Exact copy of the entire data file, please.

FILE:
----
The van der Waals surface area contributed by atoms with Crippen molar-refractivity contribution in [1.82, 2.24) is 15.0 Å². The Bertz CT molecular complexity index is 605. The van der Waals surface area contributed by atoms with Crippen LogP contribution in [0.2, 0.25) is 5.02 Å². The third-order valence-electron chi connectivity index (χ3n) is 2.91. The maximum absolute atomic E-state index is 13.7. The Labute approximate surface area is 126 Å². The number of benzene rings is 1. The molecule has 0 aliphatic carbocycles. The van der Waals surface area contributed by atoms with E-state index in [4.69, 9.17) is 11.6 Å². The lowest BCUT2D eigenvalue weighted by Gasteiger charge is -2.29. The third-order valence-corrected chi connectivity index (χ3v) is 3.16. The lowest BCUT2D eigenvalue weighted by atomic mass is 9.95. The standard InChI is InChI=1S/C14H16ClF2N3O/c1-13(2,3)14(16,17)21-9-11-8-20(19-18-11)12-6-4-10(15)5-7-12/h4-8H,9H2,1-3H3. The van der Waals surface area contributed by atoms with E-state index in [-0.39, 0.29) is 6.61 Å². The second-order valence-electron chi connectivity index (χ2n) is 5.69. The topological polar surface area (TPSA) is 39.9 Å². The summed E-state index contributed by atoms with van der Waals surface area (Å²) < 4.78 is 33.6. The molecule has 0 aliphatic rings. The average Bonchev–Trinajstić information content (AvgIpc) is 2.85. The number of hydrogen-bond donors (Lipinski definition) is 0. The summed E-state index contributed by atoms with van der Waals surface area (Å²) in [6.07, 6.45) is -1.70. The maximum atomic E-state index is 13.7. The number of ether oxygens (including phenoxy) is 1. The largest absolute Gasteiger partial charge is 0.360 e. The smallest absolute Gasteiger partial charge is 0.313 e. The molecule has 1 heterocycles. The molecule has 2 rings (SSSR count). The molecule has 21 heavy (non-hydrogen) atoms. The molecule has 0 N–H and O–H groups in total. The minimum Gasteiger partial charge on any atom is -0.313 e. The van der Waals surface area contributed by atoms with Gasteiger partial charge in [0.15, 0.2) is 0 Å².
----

The van der Waals surface area contributed by atoms with Crippen molar-refractivity contribution in [1.82, 2.24) is 15.0 Å². The Bertz CT molecular complexity index is 605. The van der Waals surface area contributed by atoms with Crippen LogP contribution in [0.2, 0.25) is 5.02 Å². The third-order valence-electron chi connectivity index (χ3n) is 2.91. The maximum absolute atomic E-state index is 13.7. The Labute approximate surface area is 126 Å². The number of benzene rings is 1. The molecule has 0 aliphatic carbocycles. The van der Waals surface area contributed by atoms with E-state index in [4.69, 9.17) is 11.6 Å². The lowest BCUT2D eigenvalue weighted by Gasteiger charge is -2.29. The third-order valence-corrected chi connectivity index (χ3v) is 3.16. The lowest BCUT2D eigenvalue weighted by atomic mass is 9.95. The standard InChI is InChI=1S/C14H16ClF2N3O/c1-13(2,3)14(16,17)21-9-11-8-20(19-18-11)12-6-4-10(15)5-7-12/h4-8H,9H2,1-3H3. The van der Waals surface area contributed by atoms with E-state index in [-0.39, 0.29) is 6.61 Å². The second-order valence-electron chi connectivity index (χ2n) is 5.69. The topological polar surface area (TPSA) is 39.9 Å². The summed E-state index contributed by atoms with van der Waals surface area (Å²) < 4.78 is 33.6. The molecule has 0 aliphatic rings. The average Bonchev–Trinajstić information content (AvgIpc) is 2.85. The number of hydrogen-bond donors (Lipinski definition) is 0. The summed E-state index contributed by atoms with van der Waals surface area (Å²) in [6.07, 6.45) is -1.70. The maximum atomic E-state index is 13.7. The number of ether oxygens (including phenoxy) is 1. The largest absolute Gasteiger partial charge is 0.360 e. The smallest absolute Gasteiger partial charge is 0.313 e. The molecule has 1 heterocycles. The molecule has 2 rings (SSSR count). The molecule has 21 heavy (non-hydrogen) atoms. The molecule has 0 N–H and O–H groups in total. The minimum Gasteiger partial charge on any atom is -0.313 e. The van der Waals surface area contributed by atoms with Gasteiger partial charge in [0.15, 0.2) is 0 Å².